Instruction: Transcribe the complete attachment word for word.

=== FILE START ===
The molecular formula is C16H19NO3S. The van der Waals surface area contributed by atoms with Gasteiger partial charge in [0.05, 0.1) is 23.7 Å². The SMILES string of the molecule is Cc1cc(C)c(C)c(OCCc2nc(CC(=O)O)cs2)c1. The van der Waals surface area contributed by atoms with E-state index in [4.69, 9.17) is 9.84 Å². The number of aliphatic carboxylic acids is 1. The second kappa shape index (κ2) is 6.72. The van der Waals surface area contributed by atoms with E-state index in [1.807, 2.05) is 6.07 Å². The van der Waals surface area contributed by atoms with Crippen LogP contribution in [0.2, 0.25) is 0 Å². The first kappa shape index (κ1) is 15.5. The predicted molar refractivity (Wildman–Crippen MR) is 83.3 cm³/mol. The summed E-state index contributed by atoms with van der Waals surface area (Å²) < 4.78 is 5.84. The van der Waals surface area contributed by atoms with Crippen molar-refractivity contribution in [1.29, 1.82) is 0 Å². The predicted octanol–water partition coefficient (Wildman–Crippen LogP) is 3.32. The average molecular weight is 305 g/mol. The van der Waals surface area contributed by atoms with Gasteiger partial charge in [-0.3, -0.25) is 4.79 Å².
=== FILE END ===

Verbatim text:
The molecular formula is C16H19NO3S. The van der Waals surface area contributed by atoms with Gasteiger partial charge in [0.05, 0.1) is 23.7 Å². The SMILES string of the molecule is Cc1cc(C)c(C)c(OCCc2nc(CC(=O)O)cs2)c1. The van der Waals surface area contributed by atoms with E-state index in [4.69, 9.17) is 9.84 Å². The number of aliphatic carboxylic acids is 1. The second kappa shape index (κ2) is 6.72. The van der Waals surface area contributed by atoms with E-state index in [1.807, 2.05) is 6.07 Å². The van der Waals surface area contributed by atoms with Crippen LogP contribution in [0.2, 0.25) is 0 Å². The first kappa shape index (κ1) is 15.5. The predicted molar refractivity (Wildman–Crippen MR) is 83.3 cm³/mol. The summed E-state index contributed by atoms with van der Waals surface area (Å²) < 4.78 is 5.84. The van der Waals surface area contributed by atoms with Crippen molar-refractivity contribution in [1.29, 1.82) is 0 Å². The predicted octanol–water partition coefficient (Wildman–Crippen LogP) is 3.32. The average molecular weight is 305 g/mol. The van der Waals surface area contributed by atoms with Gasteiger partial charge in [-0.3, -0.25) is 4.79 Å².